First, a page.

NVIDIA is amazed and proud that DLSS works when modded into games without native support

NVIDIA is proud of all of the DLSS mods being released by fans, and amazed that they work so well. But, careful integration on a per-game basis is optimal.

1 minute & 53 seconds read time

We're now at a stage where NVIDIA's DLSS rendering technology on PC has matured to the point where if it's not included in a major AAA-style release, many begin to wonder why. This led to the recent community backlash and speculation surrounding the PC launch of Starfield, which only featured support for AMD's impressive but inferior FSR 2 technology.

NVIDIA DLSS is officially coming to Starfield in an upcoming update, image credit: Bethesda.

NVIDIA DLSS is officially coming to Starfield in an upcoming update, image credit: Bethesda.

Was its omission a calculated move that was part of the overall partnership between Bethesda and AMD? We'll probably never know, but the good news is that DLSS is officially being integrated into Starfield. The better news? Modders managed to add DLSS Super Resolution and Frame Generation support into the game ahead of its full release in a single day.

NVIDIA is amazed by how easily the technology can inserted into games like Starfield and Star Wars Jedi: Survivor (another example of DLSS being modded in), with Bryan Catanzaro, Vice President of Applied Deep Learning Research at NVIDIA, opening up about fan-made DLSS mods in a recent discussion.

When asked about DLSS being modded into games by Digital Foundry, Bryan said, "I think it's amazing that it works, and I'm very proud of that." Adding, "It took a lot of blood, sweat, and tears to make DLSS general enough that it's even possible to consider doing that."

Even though it's easy to add DLSS support into a game, Bryan does note that carefully integrating support on a per-game basis is still important. When DLSS applies its magic is as important as the technology being used in the first place.

"One of the challenges with DLSS integration has to do with post-processing," Bryan said. "We prefer to put post-processing after DLSS because asking the neural network to generalize across pixelated aliased versions of every kind of post-processing effect is very hard." Post-processing effects include motion blur, bloom, and even color correction, and it's a part of almost every major game release.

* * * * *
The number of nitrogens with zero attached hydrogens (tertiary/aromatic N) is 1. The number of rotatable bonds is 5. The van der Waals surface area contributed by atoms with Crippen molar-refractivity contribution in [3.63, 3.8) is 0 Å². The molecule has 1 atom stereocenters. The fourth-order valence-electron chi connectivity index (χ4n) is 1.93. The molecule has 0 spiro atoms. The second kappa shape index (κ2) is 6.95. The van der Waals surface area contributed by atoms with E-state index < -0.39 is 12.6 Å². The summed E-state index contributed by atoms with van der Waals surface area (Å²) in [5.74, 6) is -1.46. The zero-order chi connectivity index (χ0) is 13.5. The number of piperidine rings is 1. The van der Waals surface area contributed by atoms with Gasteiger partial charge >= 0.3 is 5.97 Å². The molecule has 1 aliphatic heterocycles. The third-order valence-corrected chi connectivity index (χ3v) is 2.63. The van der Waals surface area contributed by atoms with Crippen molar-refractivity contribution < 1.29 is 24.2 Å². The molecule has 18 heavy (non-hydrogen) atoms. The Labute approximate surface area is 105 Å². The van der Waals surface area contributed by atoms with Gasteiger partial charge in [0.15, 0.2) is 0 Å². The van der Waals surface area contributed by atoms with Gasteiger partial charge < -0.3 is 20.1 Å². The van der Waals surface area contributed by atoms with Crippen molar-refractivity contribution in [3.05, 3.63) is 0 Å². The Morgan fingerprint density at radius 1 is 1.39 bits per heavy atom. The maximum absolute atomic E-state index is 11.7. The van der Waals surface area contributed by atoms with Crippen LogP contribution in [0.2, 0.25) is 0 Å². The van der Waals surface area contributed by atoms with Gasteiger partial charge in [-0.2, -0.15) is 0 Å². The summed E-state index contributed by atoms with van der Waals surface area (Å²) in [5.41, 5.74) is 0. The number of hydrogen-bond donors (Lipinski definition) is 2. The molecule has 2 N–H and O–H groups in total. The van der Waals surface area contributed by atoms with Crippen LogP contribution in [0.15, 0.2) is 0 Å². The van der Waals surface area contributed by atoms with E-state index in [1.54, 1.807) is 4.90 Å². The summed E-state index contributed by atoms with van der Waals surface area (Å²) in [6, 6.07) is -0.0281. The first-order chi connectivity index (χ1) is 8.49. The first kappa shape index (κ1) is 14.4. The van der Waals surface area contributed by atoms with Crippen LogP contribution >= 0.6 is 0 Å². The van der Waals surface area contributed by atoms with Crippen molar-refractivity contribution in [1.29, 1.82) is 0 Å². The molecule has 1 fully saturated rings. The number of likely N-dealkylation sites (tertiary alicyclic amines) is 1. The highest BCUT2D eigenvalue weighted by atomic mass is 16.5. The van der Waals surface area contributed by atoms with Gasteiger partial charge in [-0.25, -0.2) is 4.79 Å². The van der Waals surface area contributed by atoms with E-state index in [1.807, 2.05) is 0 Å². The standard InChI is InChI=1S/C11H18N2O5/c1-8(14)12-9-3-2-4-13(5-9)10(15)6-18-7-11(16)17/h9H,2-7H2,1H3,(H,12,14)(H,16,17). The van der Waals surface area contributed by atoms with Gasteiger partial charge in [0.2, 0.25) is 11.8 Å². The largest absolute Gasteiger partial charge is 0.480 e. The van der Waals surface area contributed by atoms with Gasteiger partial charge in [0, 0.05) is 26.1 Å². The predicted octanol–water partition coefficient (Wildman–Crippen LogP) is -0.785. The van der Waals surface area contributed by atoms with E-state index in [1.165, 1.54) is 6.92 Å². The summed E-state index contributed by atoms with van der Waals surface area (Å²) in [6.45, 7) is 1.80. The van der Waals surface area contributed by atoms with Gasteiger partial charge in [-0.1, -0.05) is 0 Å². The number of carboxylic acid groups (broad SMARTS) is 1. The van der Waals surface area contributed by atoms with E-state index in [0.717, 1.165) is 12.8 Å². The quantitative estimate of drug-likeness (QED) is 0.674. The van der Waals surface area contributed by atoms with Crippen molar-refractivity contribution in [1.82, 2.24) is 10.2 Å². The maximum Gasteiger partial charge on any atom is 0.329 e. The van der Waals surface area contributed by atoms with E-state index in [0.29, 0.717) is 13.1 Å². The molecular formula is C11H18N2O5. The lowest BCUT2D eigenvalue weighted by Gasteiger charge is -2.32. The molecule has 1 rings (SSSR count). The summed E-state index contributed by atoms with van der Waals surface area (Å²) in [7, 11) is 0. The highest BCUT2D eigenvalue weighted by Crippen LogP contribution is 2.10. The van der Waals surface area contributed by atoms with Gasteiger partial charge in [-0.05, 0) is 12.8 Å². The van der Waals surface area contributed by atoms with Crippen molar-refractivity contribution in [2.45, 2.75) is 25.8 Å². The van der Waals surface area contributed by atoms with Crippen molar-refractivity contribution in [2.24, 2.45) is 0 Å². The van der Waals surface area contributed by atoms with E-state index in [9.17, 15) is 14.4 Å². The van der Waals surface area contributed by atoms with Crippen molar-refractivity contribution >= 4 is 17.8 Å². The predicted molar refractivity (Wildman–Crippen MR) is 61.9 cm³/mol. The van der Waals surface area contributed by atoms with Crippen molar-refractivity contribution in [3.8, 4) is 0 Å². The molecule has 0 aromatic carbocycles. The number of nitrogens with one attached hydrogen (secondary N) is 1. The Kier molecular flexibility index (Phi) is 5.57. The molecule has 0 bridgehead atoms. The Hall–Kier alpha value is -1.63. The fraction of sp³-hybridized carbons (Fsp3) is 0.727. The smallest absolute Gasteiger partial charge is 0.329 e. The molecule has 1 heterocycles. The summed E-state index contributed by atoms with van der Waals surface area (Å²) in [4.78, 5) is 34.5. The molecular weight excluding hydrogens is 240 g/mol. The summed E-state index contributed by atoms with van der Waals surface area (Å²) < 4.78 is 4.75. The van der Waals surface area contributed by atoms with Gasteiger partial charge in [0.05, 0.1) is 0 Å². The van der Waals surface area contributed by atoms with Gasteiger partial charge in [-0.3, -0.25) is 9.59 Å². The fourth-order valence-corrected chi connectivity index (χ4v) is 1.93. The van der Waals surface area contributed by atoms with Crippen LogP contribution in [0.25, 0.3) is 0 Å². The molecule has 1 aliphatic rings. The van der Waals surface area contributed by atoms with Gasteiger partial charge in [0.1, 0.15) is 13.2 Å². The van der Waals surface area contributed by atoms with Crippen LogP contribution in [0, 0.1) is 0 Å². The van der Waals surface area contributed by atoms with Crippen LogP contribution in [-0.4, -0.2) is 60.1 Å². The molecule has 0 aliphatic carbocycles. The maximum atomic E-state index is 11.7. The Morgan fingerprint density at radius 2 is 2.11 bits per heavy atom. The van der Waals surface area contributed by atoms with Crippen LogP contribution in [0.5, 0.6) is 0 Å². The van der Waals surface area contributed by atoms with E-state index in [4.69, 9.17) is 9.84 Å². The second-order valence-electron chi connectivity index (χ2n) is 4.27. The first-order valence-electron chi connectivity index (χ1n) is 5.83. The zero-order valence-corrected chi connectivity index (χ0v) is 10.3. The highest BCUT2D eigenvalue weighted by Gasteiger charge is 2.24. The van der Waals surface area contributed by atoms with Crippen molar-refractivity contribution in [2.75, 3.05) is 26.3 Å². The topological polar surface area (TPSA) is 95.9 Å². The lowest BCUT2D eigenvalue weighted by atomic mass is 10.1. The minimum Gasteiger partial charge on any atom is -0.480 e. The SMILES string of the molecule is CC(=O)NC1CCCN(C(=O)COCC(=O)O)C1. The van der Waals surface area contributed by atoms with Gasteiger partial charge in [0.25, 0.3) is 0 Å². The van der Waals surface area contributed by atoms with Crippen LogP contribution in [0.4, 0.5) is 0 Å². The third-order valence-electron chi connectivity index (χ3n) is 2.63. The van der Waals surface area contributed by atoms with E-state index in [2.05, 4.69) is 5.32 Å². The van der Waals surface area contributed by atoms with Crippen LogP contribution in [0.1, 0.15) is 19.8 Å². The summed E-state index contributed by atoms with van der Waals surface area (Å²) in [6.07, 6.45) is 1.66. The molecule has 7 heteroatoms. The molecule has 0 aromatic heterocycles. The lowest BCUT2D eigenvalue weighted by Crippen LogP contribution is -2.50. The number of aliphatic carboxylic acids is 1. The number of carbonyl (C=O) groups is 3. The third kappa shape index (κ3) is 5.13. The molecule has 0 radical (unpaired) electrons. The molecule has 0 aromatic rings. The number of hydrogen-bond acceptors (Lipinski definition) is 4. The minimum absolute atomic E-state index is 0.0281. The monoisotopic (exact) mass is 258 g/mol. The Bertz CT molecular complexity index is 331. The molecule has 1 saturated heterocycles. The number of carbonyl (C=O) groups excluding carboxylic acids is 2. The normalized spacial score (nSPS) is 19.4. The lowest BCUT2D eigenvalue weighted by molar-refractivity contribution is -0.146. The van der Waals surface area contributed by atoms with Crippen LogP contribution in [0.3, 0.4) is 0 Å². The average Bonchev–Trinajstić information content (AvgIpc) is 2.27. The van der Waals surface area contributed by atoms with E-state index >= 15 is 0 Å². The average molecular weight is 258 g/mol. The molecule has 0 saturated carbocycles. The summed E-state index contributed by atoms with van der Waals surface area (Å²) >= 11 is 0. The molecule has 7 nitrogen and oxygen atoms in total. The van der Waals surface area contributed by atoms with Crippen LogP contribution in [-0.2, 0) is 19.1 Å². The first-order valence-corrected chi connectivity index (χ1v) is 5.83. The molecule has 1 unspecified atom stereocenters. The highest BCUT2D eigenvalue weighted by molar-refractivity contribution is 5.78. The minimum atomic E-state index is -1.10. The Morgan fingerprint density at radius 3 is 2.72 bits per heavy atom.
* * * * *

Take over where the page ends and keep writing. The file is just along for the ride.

The main discussion in this roundtable hosted by Digital Foundry is about the groundbreaking new DLSS 3.5 'Ray Reconstruction' update. Bryan adds that Ray Reconstruction needs to be carefully integrated more so than DLSS Super Resolution because of how it replaces a key part of the rendering process for real-time ray-traced graphics, denoising - which needs to happen at a specific point in the pipeline.

Anyway, it's a nice little reminder that DLSS implementation is easy - but it still needs to factor in the game and how it works from a rendering perspective. That said, we're glad DLSS is being modded into old and new titles. Watch the full and fascinating DLSS roundtable below.

Buy at Amazon

ASUS Dual GeForce RTX 4070 OC Edition 12GB GDDR6X

TodayYesterday7 days ago30 days ago
* Prices last scanned on 12/2/2023 at 12:42 am CST - prices may not be accurate, click links above for the latest price. We may earn an affiliate commission.
NEWS SOURCE:youtu.be

Kosta is a veteran gaming journalist that cut his teeth on well-respected Aussie publications like PC PowerPlay and HYPER back when articles were printed on paper. A lifelong gamer since the 8-bit Nintendo era, it was the CD-ROM-powered 90s that cemented his love for all things games and technology. From point-and-click adventure games to RTS games with full-motion video cut-scenes and FPS titles referred to as Doom clones. Genres he still loves to this day. Kosta is also a musician, releasing dreamy electronic jams under the name Kbit.

Newsletter Subscription

Related Tags